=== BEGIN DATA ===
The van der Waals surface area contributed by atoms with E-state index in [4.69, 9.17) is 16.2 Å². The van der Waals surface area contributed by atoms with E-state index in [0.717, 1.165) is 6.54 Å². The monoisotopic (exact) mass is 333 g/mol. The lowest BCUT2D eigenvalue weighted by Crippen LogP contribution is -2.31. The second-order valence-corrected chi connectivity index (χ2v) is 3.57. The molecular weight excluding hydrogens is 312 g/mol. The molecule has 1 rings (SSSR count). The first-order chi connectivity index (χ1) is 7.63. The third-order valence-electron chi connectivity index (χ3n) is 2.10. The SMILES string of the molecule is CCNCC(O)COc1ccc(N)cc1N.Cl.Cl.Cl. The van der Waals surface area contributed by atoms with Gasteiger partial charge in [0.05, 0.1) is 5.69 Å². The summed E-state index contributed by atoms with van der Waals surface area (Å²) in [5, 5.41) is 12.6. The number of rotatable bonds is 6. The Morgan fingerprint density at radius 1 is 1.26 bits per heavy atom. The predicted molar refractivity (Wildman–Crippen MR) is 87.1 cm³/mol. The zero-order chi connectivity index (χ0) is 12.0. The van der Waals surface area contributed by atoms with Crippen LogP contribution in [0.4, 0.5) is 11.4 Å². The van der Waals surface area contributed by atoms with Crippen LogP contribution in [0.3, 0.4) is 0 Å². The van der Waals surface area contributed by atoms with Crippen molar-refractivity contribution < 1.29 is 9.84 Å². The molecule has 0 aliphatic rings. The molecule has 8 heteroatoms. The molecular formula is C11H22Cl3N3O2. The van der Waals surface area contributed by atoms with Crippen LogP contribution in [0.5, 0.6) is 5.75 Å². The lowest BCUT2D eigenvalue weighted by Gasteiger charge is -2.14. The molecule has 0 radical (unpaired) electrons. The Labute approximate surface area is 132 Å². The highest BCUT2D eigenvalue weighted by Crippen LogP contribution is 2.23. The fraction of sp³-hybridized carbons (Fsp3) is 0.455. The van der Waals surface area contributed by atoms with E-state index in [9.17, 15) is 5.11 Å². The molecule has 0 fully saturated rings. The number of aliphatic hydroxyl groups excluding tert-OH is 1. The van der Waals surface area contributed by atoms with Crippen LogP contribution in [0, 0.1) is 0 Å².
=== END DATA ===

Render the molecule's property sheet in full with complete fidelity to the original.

The van der Waals surface area contributed by atoms with E-state index in [4.69, 9.17) is 16.2 Å². The van der Waals surface area contributed by atoms with E-state index in [0.717, 1.165) is 6.54 Å². The monoisotopic (exact) mass is 333 g/mol. The lowest BCUT2D eigenvalue weighted by Crippen LogP contribution is -2.31. The second-order valence-corrected chi connectivity index (χ2v) is 3.57. The molecular weight excluding hydrogens is 312 g/mol. The molecule has 1 rings (SSSR count). The first-order chi connectivity index (χ1) is 7.63. The third-order valence-electron chi connectivity index (χ3n) is 2.10. The SMILES string of the molecule is CCNCC(O)COc1ccc(N)cc1N.Cl.Cl.Cl. The van der Waals surface area contributed by atoms with Gasteiger partial charge in [0.05, 0.1) is 5.69 Å². The summed E-state index contributed by atoms with van der Waals surface area (Å²) in [5, 5.41) is 12.6. The number of rotatable bonds is 6. The Morgan fingerprint density at radius 1 is 1.26 bits per heavy atom. The predicted molar refractivity (Wildman–Crippen MR) is 87.1 cm³/mol. The zero-order chi connectivity index (χ0) is 12.0. The van der Waals surface area contributed by atoms with Crippen LogP contribution in [0.4, 0.5) is 11.4 Å². The van der Waals surface area contributed by atoms with Crippen LogP contribution in [0.3, 0.4) is 0 Å². The van der Waals surface area contributed by atoms with Crippen molar-refractivity contribution < 1.29 is 9.84 Å². The molecule has 0 aliphatic rings. The molecule has 8 heteroatoms. The molecular formula is C11H22Cl3N3O2. The van der Waals surface area contributed by atoms with Crippen LogP contribution in [0.5, 0.6) is 5.75 Å². The lowest BCUT2D eigenvalue weighted by Gasteiger charge is -2.14. The molecule has 0 radical (unpaired) electrons. The Labute approximate surface area is 132 Å². The highest BCUT2D eigenvalue weighted by Crippen LogP contribution is 2.23. The fraction of sp³-hybridized carbons (Fsp3) is 0.455. The van der Waals surface area contributed by atoms with E-state index in [9.17, 15) is 5.11 Å². The molecule has 0 fully saturated rings. The number of aliphatic hydroxyl groups excluding tert-OH is 1. The van der Waals surface area contributed by atoms with Crippen LogP contribution in [0, 0.1) is 0 Å².